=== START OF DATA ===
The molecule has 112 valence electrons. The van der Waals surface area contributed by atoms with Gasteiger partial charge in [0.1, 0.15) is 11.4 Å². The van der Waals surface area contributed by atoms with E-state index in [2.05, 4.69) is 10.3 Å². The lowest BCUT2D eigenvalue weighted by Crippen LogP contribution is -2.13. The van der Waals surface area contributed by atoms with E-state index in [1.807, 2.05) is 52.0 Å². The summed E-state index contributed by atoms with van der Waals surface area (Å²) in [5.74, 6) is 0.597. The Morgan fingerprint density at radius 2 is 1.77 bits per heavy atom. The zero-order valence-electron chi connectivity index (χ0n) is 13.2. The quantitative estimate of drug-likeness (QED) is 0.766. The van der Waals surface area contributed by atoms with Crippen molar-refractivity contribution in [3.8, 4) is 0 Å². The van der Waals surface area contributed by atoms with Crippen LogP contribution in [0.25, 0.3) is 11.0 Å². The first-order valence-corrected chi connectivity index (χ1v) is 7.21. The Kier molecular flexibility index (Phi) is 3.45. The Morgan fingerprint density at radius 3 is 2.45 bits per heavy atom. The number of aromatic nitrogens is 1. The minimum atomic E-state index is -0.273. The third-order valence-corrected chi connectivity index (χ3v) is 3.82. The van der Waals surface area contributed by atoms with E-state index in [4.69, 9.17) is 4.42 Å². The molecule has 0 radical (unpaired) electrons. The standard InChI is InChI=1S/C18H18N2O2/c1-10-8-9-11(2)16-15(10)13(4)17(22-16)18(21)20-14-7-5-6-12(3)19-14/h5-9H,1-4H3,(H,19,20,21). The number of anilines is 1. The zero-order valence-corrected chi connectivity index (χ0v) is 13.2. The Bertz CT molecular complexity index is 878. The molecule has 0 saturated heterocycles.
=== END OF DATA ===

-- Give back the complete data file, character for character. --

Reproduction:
The molecule has 112 valence electrons. The van der Waals surface area contributed by atoms with Gasteiger partial charge in [0.1, 0.15) is 11.4 Å². The van der Waals surface area contributed by atoms with E-state index in [2.05, 4.69) is 10.3 Å². The lowest BCUT2D eigenvalue weighted by Crippen LogP contribution is -2.13. The van der Waals surface area contributed by atoms with E-state index in [1.807, 2.05) is 52.0 Å². The summed E-state index contributed by atoms with van der Waals surface area (Å²) in [5.74, 6) is 0.597. The Morgan fingerprint density at radius 2 is 1.77 bits per heavy atom. The zero-order valence-electron chi connectivity index (χ0n) is 13.2. The quantitative estimate of drug-likeness (QED) is 0.766. The van der Waals surface area contributed by atoms with Crippen molar-refractivity contribution in [3.8, 4) is 0 Å². The van der Waals surface area contributed by atoms with Crippen LogP contribution in [0.25, 0.3) is 11.0 Å². The first-order valence-corrected chi connectivity index (χ1v) is 7.21. The Kier molecular flexibility index (Phi) is 3.45. The Morgan fingerprint density at radius 3 is 2.45 bits per heavy atom. The number of aromatic nitrogens is 1. The minimum atomic E-state index is -0.273. The third-order valence-corrected chi connectivity index (χ3v) is 3.82. The van der Waals surface area contributed by atoms with E-state index in [4.69, 9.17) is 4.42 Å². The molecule has 0 radical (unpaired) electrons. The standard InChI is InChI=1S/C18H18N2O2/c1-10-8-9-11(2)16-15(10)13(4)17(22-16)18(21)20-14-7-5-6-12(3)19-14/h5-9H,1-4H3,(H,19,20,21). The number of anilines is 1. The zero-order valence-corrected chi connectivity index (χ0v) is 13.2. The Bertz CT molecular complexity index is 878. The molecule has 0 saturated heterocycles.